In all the loos I pictured we just put in a little sawdust with each use, and so far this has kept odour at bay. The problem is always with the pee, especially if its tanked for any reason. Useful as it is, a lot of designs simply head it off to a soakaway pit to avoid the problem.
6 years ago
Here's some more pics. First the ducting, which is 8" spiral duct - this was relatively inexpensive, but sturdy, and the joints are good. We screwed and taped them with foil tape. In the pic, the outlets are - from left to right - cleanout; vertical exhaust; opening to bottom of barrel, and cleanout.



Cleanouts at the far end of the bench







Building the burner from firebrick, sitting on a base of clay hearth tiles.







Brick built up to support the riser surround, and the barrel. Filled with perlite.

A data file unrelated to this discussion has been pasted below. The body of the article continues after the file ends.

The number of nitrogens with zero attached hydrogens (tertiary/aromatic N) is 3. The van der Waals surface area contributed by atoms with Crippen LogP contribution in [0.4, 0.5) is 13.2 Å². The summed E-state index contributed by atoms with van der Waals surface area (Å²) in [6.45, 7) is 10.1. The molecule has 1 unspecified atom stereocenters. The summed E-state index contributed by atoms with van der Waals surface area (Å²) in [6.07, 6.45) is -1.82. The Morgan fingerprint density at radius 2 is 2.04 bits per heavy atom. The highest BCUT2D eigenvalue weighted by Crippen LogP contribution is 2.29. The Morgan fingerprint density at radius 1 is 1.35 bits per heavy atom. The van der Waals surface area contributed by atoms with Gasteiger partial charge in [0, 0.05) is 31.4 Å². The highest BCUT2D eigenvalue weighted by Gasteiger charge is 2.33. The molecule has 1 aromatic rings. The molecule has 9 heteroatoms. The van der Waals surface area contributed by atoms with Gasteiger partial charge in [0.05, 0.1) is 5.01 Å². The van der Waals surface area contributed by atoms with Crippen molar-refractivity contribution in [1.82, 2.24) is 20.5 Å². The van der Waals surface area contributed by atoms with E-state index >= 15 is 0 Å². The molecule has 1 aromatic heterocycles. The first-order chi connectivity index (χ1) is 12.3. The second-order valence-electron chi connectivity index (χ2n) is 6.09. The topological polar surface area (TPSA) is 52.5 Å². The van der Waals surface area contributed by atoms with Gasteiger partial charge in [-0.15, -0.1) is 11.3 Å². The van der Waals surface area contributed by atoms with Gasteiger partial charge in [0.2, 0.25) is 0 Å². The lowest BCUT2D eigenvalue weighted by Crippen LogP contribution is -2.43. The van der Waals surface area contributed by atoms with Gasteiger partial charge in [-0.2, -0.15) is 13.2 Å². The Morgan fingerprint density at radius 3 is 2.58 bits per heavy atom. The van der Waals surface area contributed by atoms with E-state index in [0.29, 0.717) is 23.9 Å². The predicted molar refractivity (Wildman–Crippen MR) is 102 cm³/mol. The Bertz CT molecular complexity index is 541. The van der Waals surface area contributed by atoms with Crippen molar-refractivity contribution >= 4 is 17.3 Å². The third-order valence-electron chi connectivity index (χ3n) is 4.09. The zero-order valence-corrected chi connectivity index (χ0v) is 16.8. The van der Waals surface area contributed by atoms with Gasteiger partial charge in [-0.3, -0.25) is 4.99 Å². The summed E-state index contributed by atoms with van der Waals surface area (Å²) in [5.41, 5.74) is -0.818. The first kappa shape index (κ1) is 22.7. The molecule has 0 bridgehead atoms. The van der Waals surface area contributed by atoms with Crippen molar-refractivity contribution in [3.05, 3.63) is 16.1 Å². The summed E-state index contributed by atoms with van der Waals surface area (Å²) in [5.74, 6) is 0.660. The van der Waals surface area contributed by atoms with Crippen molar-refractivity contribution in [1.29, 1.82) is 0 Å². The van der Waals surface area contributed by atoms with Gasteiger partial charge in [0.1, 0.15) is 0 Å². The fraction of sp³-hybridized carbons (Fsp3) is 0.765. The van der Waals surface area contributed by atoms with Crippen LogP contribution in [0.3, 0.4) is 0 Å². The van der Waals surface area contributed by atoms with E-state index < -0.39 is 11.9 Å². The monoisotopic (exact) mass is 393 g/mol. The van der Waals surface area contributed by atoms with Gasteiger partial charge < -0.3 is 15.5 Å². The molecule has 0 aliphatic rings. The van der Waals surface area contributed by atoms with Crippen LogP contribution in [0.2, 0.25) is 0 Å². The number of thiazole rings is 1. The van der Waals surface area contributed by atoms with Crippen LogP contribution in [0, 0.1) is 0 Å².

annoyingly I omitted to take pictures of the riser with its water tank surround on, so the next image is of the barrel on, and test firing.



and the rest of the pictures are in the original post. Hope these are useful. I tried to follow the instructions and dimensions in 'Rocket Mass Heaters' by Ianto Evans.











6 years ago
Allen, I posted details of the build and green roof in the timber frame section of the build forum - here
6 years ago
We've a couple of composting toilets here, one in the house, one outside. Both were built into existing spaces so no chance for chambers etc. We seperate urine and solids, compost the solids in a series of bins, and put the pee on our compost heaps. Both require emptying, the house one more often as the tanks are smaller - weekly - and the outside one less often - monthly. The inside one needs a vent (which it will get soon), and the outside one is well ventilated enough to not need one. The preformed plastic separators are easy to fit and work well.

Here's the outside one -


and a couple of others that we built at our last place - both treebog type designs with a large chamber below